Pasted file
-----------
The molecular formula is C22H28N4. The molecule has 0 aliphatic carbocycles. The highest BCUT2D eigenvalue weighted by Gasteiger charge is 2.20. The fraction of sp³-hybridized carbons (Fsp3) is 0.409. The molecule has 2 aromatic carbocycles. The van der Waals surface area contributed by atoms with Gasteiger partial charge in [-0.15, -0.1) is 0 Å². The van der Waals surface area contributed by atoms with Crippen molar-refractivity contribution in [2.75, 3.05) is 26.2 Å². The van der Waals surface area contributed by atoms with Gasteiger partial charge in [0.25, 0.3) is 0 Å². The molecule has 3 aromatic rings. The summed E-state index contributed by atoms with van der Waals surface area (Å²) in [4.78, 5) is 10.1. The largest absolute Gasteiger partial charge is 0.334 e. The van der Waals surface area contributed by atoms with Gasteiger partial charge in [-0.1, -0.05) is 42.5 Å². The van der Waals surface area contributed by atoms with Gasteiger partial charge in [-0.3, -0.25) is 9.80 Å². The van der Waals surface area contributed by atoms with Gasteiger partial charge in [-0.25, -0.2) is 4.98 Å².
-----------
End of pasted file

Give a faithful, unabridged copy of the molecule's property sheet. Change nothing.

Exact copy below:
The molecular formula is C22H28N4. The molecule has 0 aliphatic carbocycles. The highest BCUT2D eigenvalue weighted by Gasteiger charge is 2.20. The fraction of sp³-hybridized carbons (Fsp3) is 0.409. The molecule has 2 aromatic carbocycles. The van der Waals surface area contributed by atoms with Gasteiger partial charge in [-0.15, -0.1) is 0 Å². The van der Waals surface area contributed by atoms with Crippen molar-refractivity contribution in [2.75, 3.05) is 26.2 Å². The van der Waals surface area contributed by atoms with Gasteiger partial charge in [0.25, 0.3) is 0 Å². The molecule has 3 aromatic rings. The summed E-state index contributed by atoms with van der Waals surface area (Å²) in [4.78, 5) is 10.1. The largest absolute Gasteiger partial charge is 0.334 e. The van der Waals surface area contributed by atoms with Gasteiger partial charge in [-0.1, -0.05) is 42.5 Å². The van der Waals surface area contributed by atoms with Gasteiger partial charge in [-0.3, -0.25) is 9.80 Å². The van der Waals surface area contributed by atoms with Gasteiger partial charge in [-0.25, -0.2) is 4.98 Å².